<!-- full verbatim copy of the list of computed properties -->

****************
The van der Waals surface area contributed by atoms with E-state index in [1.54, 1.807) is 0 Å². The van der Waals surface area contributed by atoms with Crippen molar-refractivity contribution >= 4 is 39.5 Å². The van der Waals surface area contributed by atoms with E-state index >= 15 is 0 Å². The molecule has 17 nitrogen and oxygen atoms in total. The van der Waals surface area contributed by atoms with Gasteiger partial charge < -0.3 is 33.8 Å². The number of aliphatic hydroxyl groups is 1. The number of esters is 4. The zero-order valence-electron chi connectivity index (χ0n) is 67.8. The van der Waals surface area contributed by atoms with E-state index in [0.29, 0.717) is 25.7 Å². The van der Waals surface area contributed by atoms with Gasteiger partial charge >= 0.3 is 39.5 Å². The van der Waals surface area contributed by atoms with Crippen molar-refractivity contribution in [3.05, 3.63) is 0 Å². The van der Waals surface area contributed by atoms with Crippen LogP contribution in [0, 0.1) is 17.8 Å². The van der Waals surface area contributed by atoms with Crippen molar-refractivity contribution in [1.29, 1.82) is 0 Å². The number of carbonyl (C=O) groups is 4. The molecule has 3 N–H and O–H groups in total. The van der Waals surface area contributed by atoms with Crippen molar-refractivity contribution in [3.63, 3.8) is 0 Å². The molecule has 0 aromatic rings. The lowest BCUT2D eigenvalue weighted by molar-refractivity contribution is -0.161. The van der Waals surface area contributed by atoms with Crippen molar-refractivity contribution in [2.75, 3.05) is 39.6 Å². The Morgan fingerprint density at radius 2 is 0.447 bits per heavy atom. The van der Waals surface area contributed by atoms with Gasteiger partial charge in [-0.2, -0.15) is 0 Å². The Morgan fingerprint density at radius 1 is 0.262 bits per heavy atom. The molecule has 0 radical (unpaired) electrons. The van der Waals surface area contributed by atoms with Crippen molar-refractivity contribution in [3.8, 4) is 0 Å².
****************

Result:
The van der Waals surface area contributed by atoms with E-state index in [1.54, 1.807) is 0 Å². The van der Waals surface area contributed by atoms with Crippen molar-refractivity contribution >= 4 is 39.5 Å². The van der Waals surface area contributed by atoms with E-state index >= 15 is 0 Å². The molecule has 17 nitrogen and oxygen atoms in total. The van der Waals surface area contributed by atoms with Gasteiger partial charge < -0.3 is 33.8 Å². The number of aliphatic hydroxyl groups is 1. The number of esters is 4. The zero-order valence-electron chi connectivity index (χ0n) is 67.8. The van der Waals surface area contributed by atoms with E-state index in [0.29, 0.717) is 25.7 Å². The van der Waals surface area contributed by atoms with Gasteiger partial charge >= 0.3 is 39.5 Å². The van der Waals surface area contributed by atoms with Crippen molar-refractivity contribution in [3.05, 3.63) is 0 Å². The van der Waals surface area contributed by atoms with Crippen LogP contribution in [0, 0.1) is 17.8 Å². The van der Waals surface area contributed by atoms with Crippen molar-refractivity contribution in [1.29, 1.82) is 0 Å². The number of carbonyl (C=O) groups is 4. The molecule has 3 N–H and O–H groups in total. The van der Waals surface area contributed by atoms with Crippen molar-refractivity contribution in [3.63, 3.8) is 0 Å². The molecule has 0 aromatic rings. The lowest BCUT2D eigenvalue weighted by molar-refractivity contribution is -0.161. The van der Waals surface area contributed by atoms with Crippen molar-refractivity contribution in [2.75, 3.05) is 39.6 Å². The Morgan fingerprint density at radius 2 is 0.447 bits per heavy atom. The van der Waals surface area contributed by atoms with Gasteiger partial charge in [-0.2, -0.15) is 0 Å². The Morgan fingerprint density at radius 1 is 0.262 bits per heavy atom. The molecule has 0 radical (unpaired) electrons. The van der Waals surface area contributed by atoms with Crippen molar-refractivity contribution in [3.8, 4) is 0 Å².